Table of Contents
- What is a Displacement Reaction?
- Single Displacement Reaction
- Double Displacement Reaction
- Related Videos
- Frequently Asked Questions – FAQs
What is a Displacement Reaction?
A displacement reaction is the one wherein the atom or a set of atoms is displaced by another atom in a molecule. For instance, when iron is added to a copper sulphate solution, it displaces the copper metal.
A + B-C → A-C + B
The above equation exists when A is more reactive than B.
A and B have to be either:
- Halogens where C indicates a cation.
- Different metals wherein C indicates an anion.
Single Displacement Reaction
A single displacement reaction which is also called as single replacement reaction is a kind of oxidation-reduction chemical reaction when an ion or element moves out of a compound, i.e., one element is replaced by the other in a compound.
When chlorine is added in its gaseous form (or as a gas dissolved in water) to the solution of sodium bromide, the chlorine acquires the place of bromine. Since chlorine is more reactive than bromine, it displaces bromine from sodium bromide, and the solutions turn blue. The brown colour is the bromine that is displaced. If you notice the equation, you can see that the Cl and Br have swapped their original places.
chlorine + sodium bromide → sodium chloride + bromine
Cl2(aq) + 2NaBr(aq) → 2NaCl(aq) + Br2(aq)
Let’s analyse another chemical reaction.
Dissolve 0.5 gm of Silver nitrate in 10 ml of water in a test tube. A copper wire is then dipped in it and kept undisturbed for some time. The shining silver crystals are visible on the Copper wire. The solution becomes bluish as some amount of copper is developed. In the below reaction, the copper metal displaces silver from Silver Nitrate solution.
Double Displacement Reaction
Double displacement reactions occur when a part of two ionic compounds is exchanged and makes two new components. The pattern of a double displacement reaction is like this.
Double displacement reactions take place mostly in aqueous solutions wherein the ions precipitate and exchange of ions takes place.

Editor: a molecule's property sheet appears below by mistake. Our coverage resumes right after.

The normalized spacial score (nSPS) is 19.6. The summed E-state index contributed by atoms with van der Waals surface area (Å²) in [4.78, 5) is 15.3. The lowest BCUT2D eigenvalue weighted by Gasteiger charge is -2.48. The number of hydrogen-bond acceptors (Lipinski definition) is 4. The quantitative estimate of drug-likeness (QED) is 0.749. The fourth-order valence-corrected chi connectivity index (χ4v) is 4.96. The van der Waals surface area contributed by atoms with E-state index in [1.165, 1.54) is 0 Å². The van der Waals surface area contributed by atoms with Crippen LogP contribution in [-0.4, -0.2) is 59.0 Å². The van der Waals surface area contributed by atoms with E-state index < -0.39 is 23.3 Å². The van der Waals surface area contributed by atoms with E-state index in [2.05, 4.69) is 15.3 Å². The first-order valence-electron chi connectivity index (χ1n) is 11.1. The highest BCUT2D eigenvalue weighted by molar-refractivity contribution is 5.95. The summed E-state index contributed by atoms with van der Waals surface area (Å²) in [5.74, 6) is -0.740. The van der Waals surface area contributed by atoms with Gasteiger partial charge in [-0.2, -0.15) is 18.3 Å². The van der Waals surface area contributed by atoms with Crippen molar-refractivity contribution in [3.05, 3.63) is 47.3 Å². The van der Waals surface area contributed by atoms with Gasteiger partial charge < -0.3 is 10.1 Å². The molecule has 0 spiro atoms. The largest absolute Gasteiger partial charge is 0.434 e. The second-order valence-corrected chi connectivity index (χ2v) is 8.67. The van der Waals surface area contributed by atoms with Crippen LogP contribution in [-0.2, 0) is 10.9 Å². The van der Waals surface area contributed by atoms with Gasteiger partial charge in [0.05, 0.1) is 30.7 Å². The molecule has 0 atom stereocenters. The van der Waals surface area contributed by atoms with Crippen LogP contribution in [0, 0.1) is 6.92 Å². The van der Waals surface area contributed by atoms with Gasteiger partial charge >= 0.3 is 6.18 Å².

For example, when a solution of barium chloride is mixed with sodium sulphate, a white precipitate of barium sulphate is formed rapidly. These reactions are ionic in nature. The reactants get transformed into ions when dissolved in water and an exchange of ions occurs in the solution and results in the formation of a product molecule.
Double Displacement Reactions with Examples
Frequently Asked Questions
What is called displacement reaction?
A displacement reaction is a type of reaction that replaces part of one reactor with another. Often known as a substitution reaction or metathesis reaction is a displacement reaction.
Why does a displacement reaction occur?
A single displacement reaction occurs when another element in a compound is replaced by an element. A metal only substitutes for a metal, and a nonmetal only substitutes for a nonmetal. Only a more reactive element in the compound with which it reacts can replace the other element.
What is double displacement give example?
Between two aqueous ionic compounds, there is a precipitation reaction to form a new insoluble ionic compound. Here is an example of a reaction to form (soluble) potassium nitrate and (insoluble) lead iodide between lead (II) nitrate and potassium iodide.
What is a Neutralisation reaction?
A neutralization reaction is a chemical reaction in which an acid and a base react to form a salt and water. The pH of the salt formed depends on the pH of the reacting acids and bases.
Are acid-base reactions double replacement?
There are two ionic compounds that exchange anions or cations in double substitution reactions. Reactions to neutralization occur when the reactants are acid and base, and reactions to neutralization are generally favourable as long as the reaction requires a solid acid and/or base.
To know more about different types of displacement reactions along with experiment procedure and results, you can visit us at BYJU’S.